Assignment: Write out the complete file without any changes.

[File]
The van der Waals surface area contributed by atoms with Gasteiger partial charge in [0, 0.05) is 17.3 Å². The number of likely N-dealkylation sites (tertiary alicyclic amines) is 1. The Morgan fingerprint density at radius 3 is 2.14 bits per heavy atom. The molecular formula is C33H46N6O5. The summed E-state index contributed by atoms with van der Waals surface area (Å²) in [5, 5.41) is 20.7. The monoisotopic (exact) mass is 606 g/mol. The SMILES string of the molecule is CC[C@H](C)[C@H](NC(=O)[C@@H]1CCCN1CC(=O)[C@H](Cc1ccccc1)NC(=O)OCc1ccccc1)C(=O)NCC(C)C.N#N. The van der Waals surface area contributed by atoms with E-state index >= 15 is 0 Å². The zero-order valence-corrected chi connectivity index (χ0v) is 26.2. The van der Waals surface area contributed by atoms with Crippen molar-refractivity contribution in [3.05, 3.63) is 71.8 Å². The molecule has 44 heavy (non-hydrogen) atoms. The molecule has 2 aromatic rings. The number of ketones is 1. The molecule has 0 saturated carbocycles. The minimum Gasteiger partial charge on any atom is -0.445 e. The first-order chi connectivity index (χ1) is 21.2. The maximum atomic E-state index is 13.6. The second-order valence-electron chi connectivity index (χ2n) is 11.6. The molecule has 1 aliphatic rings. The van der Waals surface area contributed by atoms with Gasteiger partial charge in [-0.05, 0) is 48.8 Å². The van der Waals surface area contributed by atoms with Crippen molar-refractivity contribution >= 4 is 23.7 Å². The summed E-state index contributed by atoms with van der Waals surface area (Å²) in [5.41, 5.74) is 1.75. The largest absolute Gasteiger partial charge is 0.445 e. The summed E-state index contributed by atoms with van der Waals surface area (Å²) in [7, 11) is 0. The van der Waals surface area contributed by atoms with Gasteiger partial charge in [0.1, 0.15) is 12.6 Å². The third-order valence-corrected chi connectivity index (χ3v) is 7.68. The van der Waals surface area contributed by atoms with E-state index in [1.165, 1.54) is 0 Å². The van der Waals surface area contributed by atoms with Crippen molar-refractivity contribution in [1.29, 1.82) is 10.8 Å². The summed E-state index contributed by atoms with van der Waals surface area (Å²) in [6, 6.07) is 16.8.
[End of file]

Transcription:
The van der Waals surface area contributed by atoms with Gasteiger partial charge in [0, 0.05) is 17.3 Å². The number of likely N-dealkylation sites (tertiary alicyclic amines) is 1. The Morgan fingerprint density at radius 3 is 2.14 bits per heavy atom. The molecular formula is C33H46N6O5. The summed E-state index contributed by atoms with van der Waals surface area (Å²) in [5, 5.41) is 20.7. The monoisotopic (exact) mass is 606 g/mol. The SMILES string of the molecule is CC[C@H](C)[C@H](NC(=O)[C@@H]1CCCN1CC(=O)[C@H](Cc1ccccc1)NC(=O)OCc1ccccc1)C(=O)NCC(C)C.N#N. The van der Waals surface area contributed by atoms with E-state index >= 15 is 0 Å². The zero-order valence-corrected chi connectivity index (χ0v) is 26.2. The van der Waals surface area contributed by atoms with Crippen molar-refractivity contribution in [3.05, 3.63) is 71.8 Å². The molecule has 44 heavy (non-hydrogen) atoms. The molecule has 2 aromatic rings. The number of ketones is 1. The molecule has 0 saturated carbocycles. The minimum Gasteiger partial charge on any atom is -0.445 e. The first-order chi connectivity index (χ1) is 21.2. The maximum atomic E-state index is 13.6. The second-order valence-electron chi connectivity index (χ2n) is 11.6. The molecule has 1 aliphatic rings. The van der Waals surface area contributed by atoms with Gasteiger partial charge in [-0.05, 0) is 48.8 Å². The van der Waals surface area contributed by atoms with Crippen molar-refractivity contribution >= 4 is 23.7 Å². The summed E-state index contributed by atoms with van der Waals surface area (Å²) in [5.41, 5.74) is 1.75. The largest absolute Gasteiger partial charge is 0.445 e. The summed E-state index contributed by atoms with van der Waals surface area (Å²) in [7, 11) is 0. The van der Waals surface area contributed by atoms with Gasteiger partial charge in [0.1, 0.15) is 12.6 Å². The third-order valence-corrected chi connectivity index (χ3v) is 7.68. The van der Waals surface area contributed by atoms with E-state index in [1.165, 1.54) is 0 Å². The van der Waals surface area contributed by atoms with Crippen molar-refractivity contribution in [1.29, 1.82) is 10.8 Å². The summed E-state index contributed by atoms with van der Waals surface area (Å²) in [6, 6.07) is 16.8.